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That Day In Brazil When WhatsApp Didn't Work

A temporary ban on the Facebook-owned messaging service sent countless Brazilians into a momentary panic, revealing how rapidly communication habits have evolved.

A tap away
A tap away
Felipe Maia

SAO PAULO — In the garden next to a shopping mall on São Paulo's Paulista Avenue, 22-year-old vendor Camila Lima is taking a break to call her mother, who lives on the other side of the country.

Normally her fingers would do the talking, but today she has her cellphone up against her ear. Why? Because two hours earlier, WhatsApp — the popular messaging service and Camila's go-to means of communicaiton — was blocked nationwide due to a dispute over access to encrypted data.

The ban, ordered Monday by a judge in the northeastern state of Sergipe, was originally supposed to last 72 hours. As it turned out, a counter-ruling ended the WhatsApp freeze after just one day later.

But during the fateful Monday, Camila was feeling a bit lost in the WhatsApp-less wilderness. The call she makes to her mother won't go through. "My brother and I both live here in São Paulo," she says. "My mother must be worried right now."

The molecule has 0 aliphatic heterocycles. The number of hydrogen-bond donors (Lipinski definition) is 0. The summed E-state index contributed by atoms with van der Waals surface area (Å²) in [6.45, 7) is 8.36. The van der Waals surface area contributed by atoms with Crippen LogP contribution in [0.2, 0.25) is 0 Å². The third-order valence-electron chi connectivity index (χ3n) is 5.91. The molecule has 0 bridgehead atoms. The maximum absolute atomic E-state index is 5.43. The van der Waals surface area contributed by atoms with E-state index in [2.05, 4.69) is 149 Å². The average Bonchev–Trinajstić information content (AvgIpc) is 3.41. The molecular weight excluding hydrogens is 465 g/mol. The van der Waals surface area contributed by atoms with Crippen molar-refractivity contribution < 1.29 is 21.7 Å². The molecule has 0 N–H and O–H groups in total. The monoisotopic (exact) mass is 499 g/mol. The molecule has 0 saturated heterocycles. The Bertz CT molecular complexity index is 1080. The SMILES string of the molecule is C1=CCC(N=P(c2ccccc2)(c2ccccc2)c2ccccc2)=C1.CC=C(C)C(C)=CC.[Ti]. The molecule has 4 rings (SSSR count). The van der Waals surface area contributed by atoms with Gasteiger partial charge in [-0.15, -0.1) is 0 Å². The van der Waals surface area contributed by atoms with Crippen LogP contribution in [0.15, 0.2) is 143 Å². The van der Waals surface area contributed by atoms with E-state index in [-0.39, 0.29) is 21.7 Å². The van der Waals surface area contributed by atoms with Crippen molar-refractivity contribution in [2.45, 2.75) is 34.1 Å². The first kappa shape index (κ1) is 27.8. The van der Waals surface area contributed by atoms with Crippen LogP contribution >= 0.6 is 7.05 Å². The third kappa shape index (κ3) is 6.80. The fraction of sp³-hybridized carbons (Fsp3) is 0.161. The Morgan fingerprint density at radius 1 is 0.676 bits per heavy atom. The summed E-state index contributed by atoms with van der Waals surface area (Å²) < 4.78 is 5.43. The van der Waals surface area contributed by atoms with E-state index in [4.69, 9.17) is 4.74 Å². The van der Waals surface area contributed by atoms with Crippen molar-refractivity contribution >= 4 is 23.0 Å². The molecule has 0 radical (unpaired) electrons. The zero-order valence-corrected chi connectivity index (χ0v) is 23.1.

Camila doesn't use the app just to exchange messages with her mother. It's also how she gets her office schedule and work instructions. But with Monday's ban, most people had to go back to the origins of cellphones — making actual calls — and temporarily forget about WhatsApp's text or voice messages, its two blue ticks and the wait for the recipient to have the compassion to reply.

It may seem strange, outdated even, but calling people is actually pretty common still, even with smartphones. A poll carried out by Datafolha last June suggested that 22% of Brazilian smartphone owners use their devices to call more than anything else, making it the second biggest group behind the 27% who use it mostly for social networking. Messaging was the most common usage for just 18%. But the results also showed generational differences. For those aged between 16 and 24, only 17% used their phones mostly for calling, behind social networking and messaging.

Still, there's no denying that habits have changed over the past few years. Like Camila Lima, businessman Daniel Linger, 34, does much of his communicating via WhatsApp. With the ban in place, he just had to call his fiance the old-fashioned way. But for other things — such as organizing his bachelor party — Daniel migrates over to another Mark Zuckerberg-owned app: Messenger.

Independent from Facebook since 2014, Messenger seems to have benefited from its cousin's ban. Many interviewees tell us they turned to it as an alternative to WhatsApp. And with 900 million users around the world, Messenger is moving closer to WhatsApp's 1 billion users, including close to 100 million in Brazil alone.

For many poeple, however, WhatsApp is still their platform of choice. Some users say Messenger is slower and has fewer functions. "Audio messages have to be shorter in Messenger, and its interface is more complicated," says IT expert Bruno Cavalcanti, 24, who lives in Dublin but is spending his holidays in São Paulo.